However, using these hacks will allow you to get what you need faster, without reading too much of the useless additional content.
5. The best stuff is in the first 1-3 chapters
Have you ever picked up a book, it was exciting but after about 3 chapters it got boring and you put it down? There's two reasons for that, in my opinion.
Reason 1. You're lazy haha
Reason 2. Most books have the most valuable and exciting content at the front of the book. Again, published do this because if the beginning is exciting, you're more likely to read the entire book and recommend it to others. Now, imagine if this was back to front – the beginning of the book had the least exciting content and the end of the book had the best, most valuable stuff. Well, for one, you wouldn't get past the first chapter and, two, you won't be recommending that book to anyone.
So how can you use this to your advantage? As per hack #3, the 1-3 most valuable principles are more likely to be in the first 1-3 chapters. So mine those gold nuggets, implement them and move on to the next book.
6. Who will succeed faster?
Here's a question for you.
If John reads one entire book cover to cover per month and implements the 1-3 main principles; and Sarah, using these hack, reads 1 book per day, getting through 31 books in a month and implements the 1-3 main principles from every book, who do you think will succeed faster?
You got it – Sarah of course! Do you see the power of implementing these hacks into your reading life?
7. But then you'll never actually be reading a book?
If you're asking this question, it's probably because you've been so conditioned to reading only one way, and you probably care about what others will think of you. What's more important to you: being accepted by others because you're reading an entire book cover to cover like everyone else? Or using these hacks to create extraordinary results in a shorter period of time?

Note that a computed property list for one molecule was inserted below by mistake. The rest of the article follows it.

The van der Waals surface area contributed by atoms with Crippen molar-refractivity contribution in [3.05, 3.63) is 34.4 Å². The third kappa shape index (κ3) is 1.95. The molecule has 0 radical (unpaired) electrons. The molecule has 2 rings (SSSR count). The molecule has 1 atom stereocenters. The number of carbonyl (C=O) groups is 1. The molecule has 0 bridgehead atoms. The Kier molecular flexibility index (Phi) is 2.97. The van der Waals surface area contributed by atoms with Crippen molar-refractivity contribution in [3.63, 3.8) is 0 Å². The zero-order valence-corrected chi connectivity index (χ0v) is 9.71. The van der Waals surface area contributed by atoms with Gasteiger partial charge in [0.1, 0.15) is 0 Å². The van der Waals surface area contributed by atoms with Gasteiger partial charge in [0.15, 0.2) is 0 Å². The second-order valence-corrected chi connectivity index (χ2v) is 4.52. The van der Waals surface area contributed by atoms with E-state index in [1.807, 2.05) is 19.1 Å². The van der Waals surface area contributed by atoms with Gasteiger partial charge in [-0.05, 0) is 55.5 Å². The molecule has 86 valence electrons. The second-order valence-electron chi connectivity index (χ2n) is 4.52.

The purpose of knowledge is to get results, not to feel “normal” because you're doing it the same way everyone else is.
8. See books as reference guides
The most important part of all this is to start looking at books as reference guides. As explained, you don't need to read a whole book cover to cover to learn the solution to your problem. And if you're in a place where you need some guidance, get the appropriate book out, go through what you've highlighted, and maybe read some more of it, until you find the solution to your problem.
I haven't read Feel The Fear And Do It Anyway cover to cover, but when I'm feeling uncomfortable about making a decision or fearful of a certain situation, I'll skim through the book, look at my highlighted areas and notes, and very fast I'll feel better as I'll have found the solution to my problem – usually within 5 minutes.
9. There will be books you'll want to read cover to cover
This one is common sense! I like reading biographies cover to cover because they tell a story and I enjoy stories (don't we all) – the experience becomes a big part of it. So there's going to be books you'll definitely want to read in it's entirety. For example, if you pick up Think & Grow Rich for the first time I'd recommend to read it cover to cover as it's packed with valuable knowledge. After you've read it in it's entirety once (or twice), you can use it as a reference guide.
With fiction books, of course you'll want to read them cover to cover. Fiction books are for entertainment purposes and if you skim through them, you won't enjoy them!
I hope you find these hacks super valuable! I know I certainly have and it feels amazing not having to spend a whole month reading just one book. In fact, the more you practice these hacks the faster you'll get at “mining gold”. You'll even be able to get to the point where you can read a book in 1 hour. How cool is that? I haven't got there yet though. My record has been 1 book in 2 hours. Still a pretty cool result compared to reading The Game in 12 months haha.